Kalesma is a Greek word for “inviting,” and the hotel complex and its services have been meticulously planned to foster an inviting, welcoming ambiance and provide outstanding hospitality. “The look and feel of a traditional village is deliberate, as Kalesma is all about making guests feel at home and encouraging a neighbourhood vibe, enhanced by weekly intimate dinners,” the hotel description says.

Kalesma Mykonos hotel PERE UBU restaurant

Kalesma Mykonos hotel sunset lounge fireplace

Top: The al fresco patio for PERE UBU restaurant (there’s an indoor dining room as well); bottom: the outdoor fireplace at the Aloni lounge.

 

Kalesma’s centerpiece will be its restaurant and “social hub,” PERE UBU, whose menu will spotlight Cycladic cuisine incorporating seasonal local products.  Created by the owners of the acclaimed Pere and Ubu and Sea Spice restaurants in the glam Glyfada district of Athens, Kalesma’s PERE UBU will offer “a laid-back atmosphere during the day with chilled summer music, delicious small plates and light lunches. By night, it transforms into a sophisticated eatery, serving simple, elegant dishes showcasing the local produce alongside innovative cocktails keeping guests fuelled into the early hours.”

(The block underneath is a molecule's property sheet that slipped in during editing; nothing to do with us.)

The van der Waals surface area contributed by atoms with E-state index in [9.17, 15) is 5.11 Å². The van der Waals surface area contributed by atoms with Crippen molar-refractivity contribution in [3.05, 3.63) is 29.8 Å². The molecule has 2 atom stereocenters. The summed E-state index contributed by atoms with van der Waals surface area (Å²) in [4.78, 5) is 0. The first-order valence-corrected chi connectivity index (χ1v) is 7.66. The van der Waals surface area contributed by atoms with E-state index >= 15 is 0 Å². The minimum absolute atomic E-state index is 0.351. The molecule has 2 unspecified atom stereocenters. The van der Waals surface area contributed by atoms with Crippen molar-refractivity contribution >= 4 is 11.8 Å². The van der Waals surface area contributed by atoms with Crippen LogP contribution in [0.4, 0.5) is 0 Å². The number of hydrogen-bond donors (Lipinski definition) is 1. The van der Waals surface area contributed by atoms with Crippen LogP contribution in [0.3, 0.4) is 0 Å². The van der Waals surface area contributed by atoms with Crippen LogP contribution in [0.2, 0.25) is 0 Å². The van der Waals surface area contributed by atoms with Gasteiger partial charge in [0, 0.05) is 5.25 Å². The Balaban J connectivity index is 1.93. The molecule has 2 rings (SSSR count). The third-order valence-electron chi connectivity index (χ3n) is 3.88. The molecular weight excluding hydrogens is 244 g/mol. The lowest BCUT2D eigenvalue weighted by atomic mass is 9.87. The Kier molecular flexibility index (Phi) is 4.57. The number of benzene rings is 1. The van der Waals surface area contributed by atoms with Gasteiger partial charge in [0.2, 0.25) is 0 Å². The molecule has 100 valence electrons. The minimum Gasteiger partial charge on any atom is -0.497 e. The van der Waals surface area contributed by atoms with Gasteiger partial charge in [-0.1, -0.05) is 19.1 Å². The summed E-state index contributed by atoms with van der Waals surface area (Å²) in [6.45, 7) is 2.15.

Open to the public, PERE UBU has been conceived as a destination restaurant whose inspiring cuisine and comfortable atmosphere  will entice visitors from across the island. However, the restaurant also will host intimate weekly dinners exclusively for Kalesma’s own guests. 

 

With an open fireplace, the Aloni Sunset Lounge is another common space that is expected to become a popular gathering spot for sunset viewing over cocktails or late evening conversation and nightcaps.

Additional amenities include a private on-site chapel for wedding ceremonies, and a boutique shop offering luxury brands, accessories and local products.

Aerial view of Kalesma Mykonos hotel

Aerial view of the Kalesma Mykonos hotel property

These aerial images show how Kalesma’s hotel, villa and common-area buildings have been designed in the distinctive white architectural style of the Cyclades islands, and positioned to resemble a traditional Mykonian village 

 

As part of the Kalesma hospitality team, private experience concierges will be “on hand to help guests discover the islands hidden gems including local eateries, exclusive boutiques and picture-perfect tiny churches. They can also arrange trips to some the island’s 25 beaches – from the hottest beach clubs to wide stretches of golden sand and secluded swimming caves, known only to the hotel’s private tenders. Private yacht charters and helicopter transfers are also available upon request for those who wish to truly push the boat out and experience the island from a different perspective.”

Please click on the link below to continue reading and see more images of Kalesma Mykonos on page 2.

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Top Greece travel reads of 2019: Best articles, stories & profiles of Greek islands

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Tinos island as seen from a departing ferry

Chania harbourfront at sunset

Arkoi island ferry port

cliffs below Chora village on Folegandros island

Sarakiniko beach on Milos island

the western coast of Andros island IMG_1111